Detecting Microporosity To Improve Formation Evaluation
- E.M. Kieke (Amoco Production Co.) | D.J. Hartmann (Amoco Production Co.)
- Document ID
- Society of Petroleum Engineers
- Journal of Petroleum Technology
- Publication Date
- October 1974
- Document Type
- Journal Paper
- 1,080 - 1,086
- 1974. Society of Petroleum Engineers
- 5.6.4 Drillstem/Well Testing, 2.2.2 Perforating, 1.14 Casing and Cementing, 1.2.3 Rock properties, 5.6.1 Open hole/cased hole log analysis, 5.1 Reservoir Characterisation, 1.6 Drilling Operations, 4.1.5 Processing Equipment, 2.4.3 Sand/Solids Control, 5.2 Reservoir Fluid Dynamics, 5.8.7 Carbonate Reservoir, 1.6.9 Coring, Fishing, 5.1.4 Petrology, 4.1.2 Separation and Treating
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If you can't see the trees for the forest, get a scanning electron microscope. It can get you close enough to discover precisely what conditions are, and in conjunction with other devices may keep you from turning down some promising reservoirs.
Evaluation with the most recently developed logging tools has revealed anomalous conditions of high water saturation in productive intervals and has indicated the need for a supplemental evaluation tool or technique for such circumstances. The anomalies were observed in both clastics and carbonates over a broad geographic area. The scanning electron microscope (SEM) bas been useful for (1) grain surface studies related to environments of deposition, (2) microfossil investigation for biostratigraphic dating and alteration of sediments, and (3) documentation of microporosity in carbonate rocks Use of the SEM has improved our understanding of the actual pore configuration of reservoir rocks characteristics that can be observed only at high magnification. Core and cutting samples from numerous wells have been inspected with the SEM. Observations indicate that where the reservoir rock contains microporosity, the upper limits for water saturation determined by log analysis can be increased. The minimum water saturation depends in part on the relative amount of microporosity in the rock.
Detection of Microporosity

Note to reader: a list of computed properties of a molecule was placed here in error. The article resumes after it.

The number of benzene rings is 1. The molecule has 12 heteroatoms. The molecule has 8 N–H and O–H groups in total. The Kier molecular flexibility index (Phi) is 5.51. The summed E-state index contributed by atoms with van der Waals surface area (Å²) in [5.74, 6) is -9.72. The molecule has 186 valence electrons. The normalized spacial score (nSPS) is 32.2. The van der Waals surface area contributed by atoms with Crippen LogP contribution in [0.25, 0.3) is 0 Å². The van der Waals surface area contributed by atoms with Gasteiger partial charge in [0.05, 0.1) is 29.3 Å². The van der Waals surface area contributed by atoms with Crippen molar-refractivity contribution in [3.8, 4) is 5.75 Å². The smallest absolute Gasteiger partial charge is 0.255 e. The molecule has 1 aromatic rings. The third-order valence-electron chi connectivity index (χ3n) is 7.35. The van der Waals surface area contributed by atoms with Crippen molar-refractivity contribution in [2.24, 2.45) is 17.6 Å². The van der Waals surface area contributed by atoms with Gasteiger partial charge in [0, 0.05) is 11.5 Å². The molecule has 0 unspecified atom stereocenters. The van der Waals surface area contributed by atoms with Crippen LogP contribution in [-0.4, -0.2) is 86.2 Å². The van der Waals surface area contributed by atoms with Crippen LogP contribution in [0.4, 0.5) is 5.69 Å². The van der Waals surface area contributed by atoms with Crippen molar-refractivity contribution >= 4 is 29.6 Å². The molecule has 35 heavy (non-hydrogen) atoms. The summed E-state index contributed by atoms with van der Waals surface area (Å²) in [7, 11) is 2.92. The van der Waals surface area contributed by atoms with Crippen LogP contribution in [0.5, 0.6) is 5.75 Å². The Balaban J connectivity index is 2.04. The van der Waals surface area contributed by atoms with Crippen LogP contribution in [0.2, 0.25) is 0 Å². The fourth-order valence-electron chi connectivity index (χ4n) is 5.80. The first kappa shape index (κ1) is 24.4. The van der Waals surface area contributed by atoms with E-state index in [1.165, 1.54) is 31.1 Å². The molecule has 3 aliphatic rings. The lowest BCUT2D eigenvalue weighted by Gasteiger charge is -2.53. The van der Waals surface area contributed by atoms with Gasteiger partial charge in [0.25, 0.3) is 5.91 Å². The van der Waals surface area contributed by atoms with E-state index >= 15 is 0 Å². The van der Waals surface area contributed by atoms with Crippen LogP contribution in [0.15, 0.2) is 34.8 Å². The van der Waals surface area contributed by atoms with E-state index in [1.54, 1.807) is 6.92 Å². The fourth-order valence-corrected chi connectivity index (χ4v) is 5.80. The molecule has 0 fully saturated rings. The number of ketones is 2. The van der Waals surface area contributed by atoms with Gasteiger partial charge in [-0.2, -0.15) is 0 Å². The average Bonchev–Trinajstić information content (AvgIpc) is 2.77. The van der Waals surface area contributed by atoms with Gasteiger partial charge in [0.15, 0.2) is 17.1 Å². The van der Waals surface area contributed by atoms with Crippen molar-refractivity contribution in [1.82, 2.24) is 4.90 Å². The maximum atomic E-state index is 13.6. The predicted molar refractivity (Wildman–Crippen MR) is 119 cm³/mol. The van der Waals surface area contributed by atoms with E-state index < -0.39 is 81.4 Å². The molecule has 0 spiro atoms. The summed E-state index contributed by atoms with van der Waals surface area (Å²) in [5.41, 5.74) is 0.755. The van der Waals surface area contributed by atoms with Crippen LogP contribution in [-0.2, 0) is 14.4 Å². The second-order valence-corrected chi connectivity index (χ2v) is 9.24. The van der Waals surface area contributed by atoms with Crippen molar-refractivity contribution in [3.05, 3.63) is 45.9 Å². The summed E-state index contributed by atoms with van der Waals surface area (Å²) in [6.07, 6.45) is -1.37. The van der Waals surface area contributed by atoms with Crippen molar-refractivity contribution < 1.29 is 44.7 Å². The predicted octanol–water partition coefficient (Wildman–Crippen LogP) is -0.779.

Reservoir rocks are divided into two basic categories: (1) clastics, which include slits, sands, and gravel; and (2) carbonates, which encompass limestones and dolomites. The pore space between sand or carbonate grains as originally deposited is called intergranular porosity. Vugular porosity, another well known type, porosity. Vugular porosity, another well known type, can be formed by leaching of carbonate grains or other soluble material, which results in pores larger than the grain size of the rocks. Both intergrain and vugular porosity can be detected visually or at low magnifications porosity can be detected visually or at low magnifications (50 x or less), Inspection of both clastic and carbonate samples with the SEM can reveal another type of porosity: microporosity. No limits on physical measurements have yet been established to define a micropore. Rather, it has been accepted that a micropore is so small that it cannot be seen at magnifications of less than 50 x and requires 100 x to 5,000 x to be studied in detail. The presence of microporosity in a reservoir increases the presence of microporosity in a reservoir increases the capillary attraction to water, frequently resulting in very high immobile water saturation. The microporosity is formed by one of several methods, including recrystallization of grains and oolites, dolomitization, formation of intercrystalline pores, and secondary cementation. Thus far, no completely reliable method has been established for recognizing reservoirs containing microporosity except inspection of samples with an SEM. Several techniques have, however, offered valuable assistance in revealing such reservoirs. The use of mud loggers during drilling has in some cases revealed shows where log calculations indicated high water saturation. Subsequent testing has sometimes yielded hydrocarbon production where examination of samples revealed microporosity.
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